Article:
When most people conceptualise the UK becoming an independent country, they do so in a superficial way - thinking that keeping our £39bn (chump change) and making all our own laws is largely free of consequence. In reality though, becoming a distinct entity severs thousands of microfibres that link UK commerce to the rest of Europe. We are closing off our own markets to the EU and the EU does likewise. We may spout the rhetoric of being open for business but the real world practical effect of leaving the EU regulatory ecosystem is akin with turning up to work and finding your user rights restricted.

It is also assumed by Brexiters that the relaxation of border controls is just something that happens by mutual agreement. Frictionless trade, however, is the product of the regulatory system. We have not eliminated border controls, rather we have distributed them away from the borders, while toughening up our external frontiers.

The notion that we are then open to the rest of the world, is to an extent correct in that we do not have to impose the same strict frontier controls that the EU does, but then the risk of UK produce contaminating the purity of the EU market is increased thus we can expect more restrictions, inspections and delays to commerce with the continent. Even with an FTA with the EU there will be barriers to commerce.

To a large extent the critique that the toughness of EU frontier controls diverts and deters trade is entirely correct. We are about to find out first hand how difficult it is to trade with the EU as a third country. For whatever freedoms to trade we may gain from Brexit, it is difficult to envisage any combination of free trade agreements that can compensate for the loss of EU trade.

The gains from "trading with the rest of the world" a likely to be minimal since we already have, via the EU, extensive agreements with key partners. A flagship FTA with the USA is good propaganda, but will hardly compensate for losing single market participation. We are losing a wealthy consumer market on our doorstep and that is going to hurt. It is possible that the UK could, free of the EU, develop new markets for itself but it will take time and cost money. The question before us now is really one of whether we can afford the body blow of "no deal".

The warnings over no deal are widely mocked by Brexiters largely because they have been sensationalised, misreported and trivialised by the media. This gives Brexiters the ammunition they need and cause to ignore the warnings. Moreover, through cynical manipulation by the media, many Brexiters now believe that any deal with the EU is somehow a betrayal of Brexit, which has not in any way been helped by remainers who would have us stay in both the single market and the customs union. Even Theresa May's deal is described as BRINO. This very blog has (unfairly) described it as such.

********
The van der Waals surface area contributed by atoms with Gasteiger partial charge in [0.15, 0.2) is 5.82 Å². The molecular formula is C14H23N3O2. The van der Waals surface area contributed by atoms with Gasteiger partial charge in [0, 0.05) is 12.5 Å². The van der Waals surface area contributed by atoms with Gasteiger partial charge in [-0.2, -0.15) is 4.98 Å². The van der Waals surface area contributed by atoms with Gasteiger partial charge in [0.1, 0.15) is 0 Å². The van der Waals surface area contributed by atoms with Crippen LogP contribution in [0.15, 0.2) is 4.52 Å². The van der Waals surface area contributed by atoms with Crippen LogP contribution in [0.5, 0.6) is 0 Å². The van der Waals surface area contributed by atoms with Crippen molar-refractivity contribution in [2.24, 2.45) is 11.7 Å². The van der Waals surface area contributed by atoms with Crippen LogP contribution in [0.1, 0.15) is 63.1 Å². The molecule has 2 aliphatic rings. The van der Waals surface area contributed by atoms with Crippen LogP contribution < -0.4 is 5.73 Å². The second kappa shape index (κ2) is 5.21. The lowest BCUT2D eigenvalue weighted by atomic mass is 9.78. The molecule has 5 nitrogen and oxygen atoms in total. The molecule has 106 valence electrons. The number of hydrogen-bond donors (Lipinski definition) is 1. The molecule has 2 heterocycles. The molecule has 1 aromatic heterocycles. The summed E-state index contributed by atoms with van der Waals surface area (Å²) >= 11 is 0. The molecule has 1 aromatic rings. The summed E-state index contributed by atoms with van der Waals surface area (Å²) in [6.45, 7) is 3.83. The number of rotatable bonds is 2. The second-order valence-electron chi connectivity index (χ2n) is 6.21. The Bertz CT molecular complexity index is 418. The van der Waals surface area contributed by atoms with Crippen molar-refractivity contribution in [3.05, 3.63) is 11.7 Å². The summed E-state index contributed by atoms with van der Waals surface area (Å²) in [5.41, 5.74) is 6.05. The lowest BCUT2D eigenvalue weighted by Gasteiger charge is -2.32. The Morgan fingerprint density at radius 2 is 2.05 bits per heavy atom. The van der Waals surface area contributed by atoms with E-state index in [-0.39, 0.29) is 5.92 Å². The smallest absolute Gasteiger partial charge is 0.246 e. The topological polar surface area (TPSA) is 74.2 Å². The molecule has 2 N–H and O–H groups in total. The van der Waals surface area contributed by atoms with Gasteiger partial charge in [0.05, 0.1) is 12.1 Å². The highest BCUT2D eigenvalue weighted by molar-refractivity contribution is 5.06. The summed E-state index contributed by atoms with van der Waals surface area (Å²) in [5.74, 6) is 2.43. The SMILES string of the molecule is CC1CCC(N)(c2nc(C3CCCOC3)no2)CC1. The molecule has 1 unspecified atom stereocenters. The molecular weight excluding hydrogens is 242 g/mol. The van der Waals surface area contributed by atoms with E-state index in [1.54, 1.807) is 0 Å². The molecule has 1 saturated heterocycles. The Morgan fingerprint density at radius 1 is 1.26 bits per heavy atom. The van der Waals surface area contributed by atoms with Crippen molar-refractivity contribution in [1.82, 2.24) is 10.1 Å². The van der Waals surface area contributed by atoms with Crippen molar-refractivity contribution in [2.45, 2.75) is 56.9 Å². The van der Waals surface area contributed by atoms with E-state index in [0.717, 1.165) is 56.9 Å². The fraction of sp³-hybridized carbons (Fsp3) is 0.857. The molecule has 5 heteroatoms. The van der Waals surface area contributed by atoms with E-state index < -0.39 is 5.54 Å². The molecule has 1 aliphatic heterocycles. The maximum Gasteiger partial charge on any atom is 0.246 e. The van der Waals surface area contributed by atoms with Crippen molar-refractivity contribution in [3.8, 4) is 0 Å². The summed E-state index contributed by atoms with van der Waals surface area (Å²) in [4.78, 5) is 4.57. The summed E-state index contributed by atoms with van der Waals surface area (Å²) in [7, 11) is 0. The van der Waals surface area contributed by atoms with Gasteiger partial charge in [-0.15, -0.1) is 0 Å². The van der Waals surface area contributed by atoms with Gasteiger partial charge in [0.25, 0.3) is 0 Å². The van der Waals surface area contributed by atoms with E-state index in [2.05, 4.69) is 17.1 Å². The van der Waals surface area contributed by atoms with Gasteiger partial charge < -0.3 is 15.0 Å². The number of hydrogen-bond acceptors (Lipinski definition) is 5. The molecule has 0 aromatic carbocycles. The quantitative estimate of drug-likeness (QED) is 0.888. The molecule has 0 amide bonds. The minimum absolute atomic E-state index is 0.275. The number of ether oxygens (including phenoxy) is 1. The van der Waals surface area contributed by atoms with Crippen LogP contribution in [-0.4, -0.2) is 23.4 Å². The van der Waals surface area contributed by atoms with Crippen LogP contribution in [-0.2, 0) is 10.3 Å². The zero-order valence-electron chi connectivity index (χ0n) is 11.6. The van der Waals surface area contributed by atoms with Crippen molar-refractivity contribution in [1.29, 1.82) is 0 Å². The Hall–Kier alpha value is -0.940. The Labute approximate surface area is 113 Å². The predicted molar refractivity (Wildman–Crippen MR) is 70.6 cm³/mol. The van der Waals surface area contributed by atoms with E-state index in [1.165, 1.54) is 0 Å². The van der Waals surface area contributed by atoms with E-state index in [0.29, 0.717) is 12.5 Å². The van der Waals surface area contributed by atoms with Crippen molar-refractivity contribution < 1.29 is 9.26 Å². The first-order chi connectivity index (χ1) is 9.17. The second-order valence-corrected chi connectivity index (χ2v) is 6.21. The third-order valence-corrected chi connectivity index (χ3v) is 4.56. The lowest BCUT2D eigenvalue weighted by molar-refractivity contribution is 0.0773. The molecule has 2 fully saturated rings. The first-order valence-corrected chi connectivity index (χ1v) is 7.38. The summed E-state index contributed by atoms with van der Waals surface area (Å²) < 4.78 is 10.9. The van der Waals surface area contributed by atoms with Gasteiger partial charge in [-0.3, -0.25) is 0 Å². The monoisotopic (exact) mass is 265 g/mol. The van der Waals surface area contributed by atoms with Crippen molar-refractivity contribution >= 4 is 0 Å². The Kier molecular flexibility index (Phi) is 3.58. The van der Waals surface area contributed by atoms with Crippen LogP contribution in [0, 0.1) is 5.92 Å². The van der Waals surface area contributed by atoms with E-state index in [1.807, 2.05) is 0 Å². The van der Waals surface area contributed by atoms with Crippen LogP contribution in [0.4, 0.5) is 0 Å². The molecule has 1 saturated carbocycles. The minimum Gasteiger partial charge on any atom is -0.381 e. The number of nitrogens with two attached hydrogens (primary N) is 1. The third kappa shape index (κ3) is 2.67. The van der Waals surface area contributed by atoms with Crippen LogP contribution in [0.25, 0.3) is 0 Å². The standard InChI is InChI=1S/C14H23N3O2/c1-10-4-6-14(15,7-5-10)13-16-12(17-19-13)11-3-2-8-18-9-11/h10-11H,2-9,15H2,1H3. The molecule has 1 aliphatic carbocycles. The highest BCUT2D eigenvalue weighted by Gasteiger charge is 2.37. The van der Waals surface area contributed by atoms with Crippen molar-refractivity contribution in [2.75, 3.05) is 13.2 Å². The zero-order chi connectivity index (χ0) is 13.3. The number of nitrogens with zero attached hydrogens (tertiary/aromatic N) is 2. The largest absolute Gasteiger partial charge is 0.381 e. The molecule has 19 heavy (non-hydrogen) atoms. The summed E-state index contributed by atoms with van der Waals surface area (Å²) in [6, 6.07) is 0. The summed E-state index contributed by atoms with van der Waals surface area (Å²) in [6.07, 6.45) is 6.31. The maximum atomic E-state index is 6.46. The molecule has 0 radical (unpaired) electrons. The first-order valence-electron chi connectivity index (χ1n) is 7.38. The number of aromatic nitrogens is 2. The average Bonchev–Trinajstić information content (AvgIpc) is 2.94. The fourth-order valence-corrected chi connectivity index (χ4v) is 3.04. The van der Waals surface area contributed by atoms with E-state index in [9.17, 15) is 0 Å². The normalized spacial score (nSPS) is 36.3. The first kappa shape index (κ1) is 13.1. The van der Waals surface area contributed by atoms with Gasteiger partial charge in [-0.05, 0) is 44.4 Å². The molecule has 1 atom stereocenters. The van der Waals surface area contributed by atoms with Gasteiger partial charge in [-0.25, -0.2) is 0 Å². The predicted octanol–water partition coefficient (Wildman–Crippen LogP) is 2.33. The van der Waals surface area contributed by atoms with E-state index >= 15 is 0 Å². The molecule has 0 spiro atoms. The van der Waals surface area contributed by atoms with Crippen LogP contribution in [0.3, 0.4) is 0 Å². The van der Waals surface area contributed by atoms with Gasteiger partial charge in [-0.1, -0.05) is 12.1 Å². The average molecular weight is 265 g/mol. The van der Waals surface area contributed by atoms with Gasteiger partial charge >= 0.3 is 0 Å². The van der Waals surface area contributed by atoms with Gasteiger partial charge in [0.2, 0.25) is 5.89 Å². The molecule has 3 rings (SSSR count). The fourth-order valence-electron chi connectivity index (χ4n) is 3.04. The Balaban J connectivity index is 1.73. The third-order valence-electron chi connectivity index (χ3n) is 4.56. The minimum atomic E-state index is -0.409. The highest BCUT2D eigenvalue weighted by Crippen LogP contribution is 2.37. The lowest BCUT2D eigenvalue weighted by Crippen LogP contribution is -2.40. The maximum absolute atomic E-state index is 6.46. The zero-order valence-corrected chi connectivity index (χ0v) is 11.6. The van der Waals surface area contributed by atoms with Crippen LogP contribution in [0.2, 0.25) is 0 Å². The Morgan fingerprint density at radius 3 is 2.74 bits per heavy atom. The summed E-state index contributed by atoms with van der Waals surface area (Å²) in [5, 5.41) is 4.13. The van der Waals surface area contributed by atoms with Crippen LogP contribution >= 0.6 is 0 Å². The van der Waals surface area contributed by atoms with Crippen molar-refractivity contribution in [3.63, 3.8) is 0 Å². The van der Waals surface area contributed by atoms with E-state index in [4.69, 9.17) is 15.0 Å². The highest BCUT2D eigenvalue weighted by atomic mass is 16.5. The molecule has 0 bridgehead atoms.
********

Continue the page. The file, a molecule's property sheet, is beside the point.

On closer inspection, though, there are certain realities to take into account. The non-regression clauses are to a point neither here nor there. Interestingly the EU today announced a "new" series of measures on ship recycling. It's worth a quick look at the actual regulation. It is mainly based on The Hong Kong Convention, adopted on 15 May 2009 under the auspices of the International Maritime Organization. It's taken them this long to implement it. IMO, ILO, OECD feature heavily and is mostly based on the HKC enforced under Paris MoU and SOLAS regime.

The UK, whether we leave with or without a deal, will be independent signatories to all of these global conventions and had we never been a member of the EU we would have to construct legal instruments and rules to bring them into effect. Since we are adopting the EU acquis as part of the Brexit process, it may be some years before we revisit or reform them simply because the government will have bigger fish to fry and more urgent problems. It will take a future task force to rationalise and clean up adopted regulation.

Having the powers to interpret such global conventions according to our own designs (the global standard will be the benchmark upon which the EU judges in respect of non-regression) certainly gives us scope to develop our own markets, especially being out of the single market - and though we will have a customs union of a sort, regulatory initiatives and access to UK markets through mutual recognition etc are hugely more pertinent to trade than tariffs. Since the EU always negotiates downward and preferences are likely to be extended to the UK, the problems with May's customs deal are overstated.

We do not, as yet, know what the future relationship looks like but it is highly likely it will comprise of an FTA along the lines of Japan or Canada. That is the logical conclusion. We can also reasonably assume a form of maximum facilitation at ports and bilateral air services agreements. It won't be the single market and there will be a cliff edge of a sort but not nearly so severe and nothing that would introduce the risk of cascade failure as no deal does.